Fig. 4
Fig. 4
Fig. 4
Triple-negative breast cancer cells with a mesenchymal phenotype are sensitive to TRAIL. (a) Supervised clustering analysis, performed with the most significant genes after regression analysis, of the microarray gene expression data are shown for the (more ...)
Based on the mRNA expression analysis, vimentin was expressed in nine of the 10 TRAIL-sensitive cell lines (Fig. 4a, arrow). These included all of the triple-negative cell lines that cluster with the mesenchymal group and one of the HER-2 amplified cell lines. Vimentin expression is high in mesenchymal cells and low in epithelial cells [13]. In contrast, E-cadherin is expressed at high levels in epithelial cells and at low levels in mesenchymal cells [13]. To confirm the cDNA microarray data, we performed immunoblots to examine protein expression of vimentin and E-cadherin in the 20 cell lines. Six of eight of the TRAIL-sensitive triple-negative cell lines express high levels of vimentin protein and low levels of E-cadherin protein - consistent with a mesenchymal phenotype (Fig. 4b, lanes 18–23). One of the TRAIL-sensitive triple-negative cell lines (HCC38) expresses high levels of both vimentin and E-cadherin proteins (Fig. 4b, lane 17). Only one TRAIL-sensitive triple-negative cell line (SUM149) does not express vimentin protein and has high levels of E-cadherin (Fig. 4b, lane 24). In contrast, all of the TRAIL-resistant triple-negative cell lines express high levels of E-cadherin and no vimentin, consistent with an epithelial phenotype (Fig. 4b, lanes 10–12, 16). Within the triple-negative breast cancer cell lines, seven of seven that express vimentin protein are TRAIL-sensitive and three of four cell lines that do not express vimentin protein are TRAIL-resistant. Thus, within the triple-negative breast cancer cell lines, mesenchymal features (in particular vimentin expression) are strong predictors of TRAIL sensitivity. All of the TRAIL-resistant ER positive cell lines express high levels of E-cadherin and no vimentin protein (Fig. 4b, lanes 1–5, 14–15) The HER-2 amplified cell lines do not express vimentin protein, including the two TRAIL-sensitive HER-2 amplified cell lines (Fig. 4b, lanes 5–9, 15). The expression of E-cadherin is more variable in these HER-2 amplified cell lines but does not correlate with TRAIL sensitivity (Fig. 4b, lanes 5–9, 15).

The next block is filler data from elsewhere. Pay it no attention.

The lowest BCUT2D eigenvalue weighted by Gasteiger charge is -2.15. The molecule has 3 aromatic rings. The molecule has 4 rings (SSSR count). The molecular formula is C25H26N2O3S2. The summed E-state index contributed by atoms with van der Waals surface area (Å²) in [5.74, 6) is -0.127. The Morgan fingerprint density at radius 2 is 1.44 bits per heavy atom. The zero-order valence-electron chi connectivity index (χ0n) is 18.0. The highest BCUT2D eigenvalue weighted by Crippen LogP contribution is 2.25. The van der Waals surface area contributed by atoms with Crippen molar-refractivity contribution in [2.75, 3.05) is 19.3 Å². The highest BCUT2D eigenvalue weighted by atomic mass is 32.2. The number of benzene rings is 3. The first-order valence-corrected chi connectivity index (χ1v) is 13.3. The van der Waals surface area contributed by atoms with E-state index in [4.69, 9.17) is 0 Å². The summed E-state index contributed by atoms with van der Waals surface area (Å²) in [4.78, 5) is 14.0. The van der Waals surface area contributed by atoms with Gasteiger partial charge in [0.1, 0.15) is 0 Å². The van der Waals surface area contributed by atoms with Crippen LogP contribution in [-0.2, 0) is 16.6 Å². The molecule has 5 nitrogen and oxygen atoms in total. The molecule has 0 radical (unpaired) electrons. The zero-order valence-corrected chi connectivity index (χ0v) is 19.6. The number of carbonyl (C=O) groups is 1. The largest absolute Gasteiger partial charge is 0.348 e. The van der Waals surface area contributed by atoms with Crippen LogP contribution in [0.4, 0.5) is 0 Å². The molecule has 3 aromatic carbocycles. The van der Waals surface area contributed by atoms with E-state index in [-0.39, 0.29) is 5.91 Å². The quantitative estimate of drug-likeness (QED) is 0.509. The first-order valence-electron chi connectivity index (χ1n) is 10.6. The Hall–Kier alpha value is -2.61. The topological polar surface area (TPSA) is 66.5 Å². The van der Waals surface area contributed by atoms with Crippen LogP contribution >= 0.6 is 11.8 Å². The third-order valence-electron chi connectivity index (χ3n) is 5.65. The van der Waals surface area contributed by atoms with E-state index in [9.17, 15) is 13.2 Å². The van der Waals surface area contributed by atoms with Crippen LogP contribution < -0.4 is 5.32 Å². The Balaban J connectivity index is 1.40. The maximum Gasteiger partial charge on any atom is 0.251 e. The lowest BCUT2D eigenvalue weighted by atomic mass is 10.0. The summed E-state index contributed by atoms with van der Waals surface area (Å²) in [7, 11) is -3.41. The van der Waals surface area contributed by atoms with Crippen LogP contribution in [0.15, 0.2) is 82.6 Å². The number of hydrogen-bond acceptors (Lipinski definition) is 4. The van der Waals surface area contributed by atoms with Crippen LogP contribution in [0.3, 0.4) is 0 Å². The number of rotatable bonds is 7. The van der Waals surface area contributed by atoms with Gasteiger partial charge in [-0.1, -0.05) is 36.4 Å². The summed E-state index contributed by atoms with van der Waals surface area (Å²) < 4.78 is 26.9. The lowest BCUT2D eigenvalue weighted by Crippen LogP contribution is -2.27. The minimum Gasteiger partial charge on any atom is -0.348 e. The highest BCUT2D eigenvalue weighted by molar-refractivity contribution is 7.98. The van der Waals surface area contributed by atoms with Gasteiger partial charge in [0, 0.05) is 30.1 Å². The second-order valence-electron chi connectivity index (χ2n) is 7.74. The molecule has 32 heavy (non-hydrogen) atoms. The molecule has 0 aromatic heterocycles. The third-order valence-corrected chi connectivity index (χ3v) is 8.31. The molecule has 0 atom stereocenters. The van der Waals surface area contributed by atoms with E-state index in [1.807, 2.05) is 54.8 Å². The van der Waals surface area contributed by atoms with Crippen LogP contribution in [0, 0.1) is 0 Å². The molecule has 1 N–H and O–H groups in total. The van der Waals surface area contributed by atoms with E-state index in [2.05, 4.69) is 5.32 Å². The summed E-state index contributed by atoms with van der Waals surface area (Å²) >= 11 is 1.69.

To test if vimentin or E-cadherin proteins are mechanistic determinants of sensitivity or resistance to TRAIL, respectively, we used specific siRNAs to knock down the expression of each of these molecules and tested the effect on TRAIL-induced toxicity (Fig. 4c, d). Loss of vimentin did not decrease the effect of TRAIL in the sensitive MB231 cells nor in MB157 cells (Fig. 4c). Loss of E-cadherin did not increase the sensitivity to TRAIL in the resistant HCC1937 cells and BT20 cells (Fig. 4d). Also, reintroduction of E-cadherin into the TRAIL-sensitive MB231 cell line did not alter the sensitivity to TRAIL (data not shown).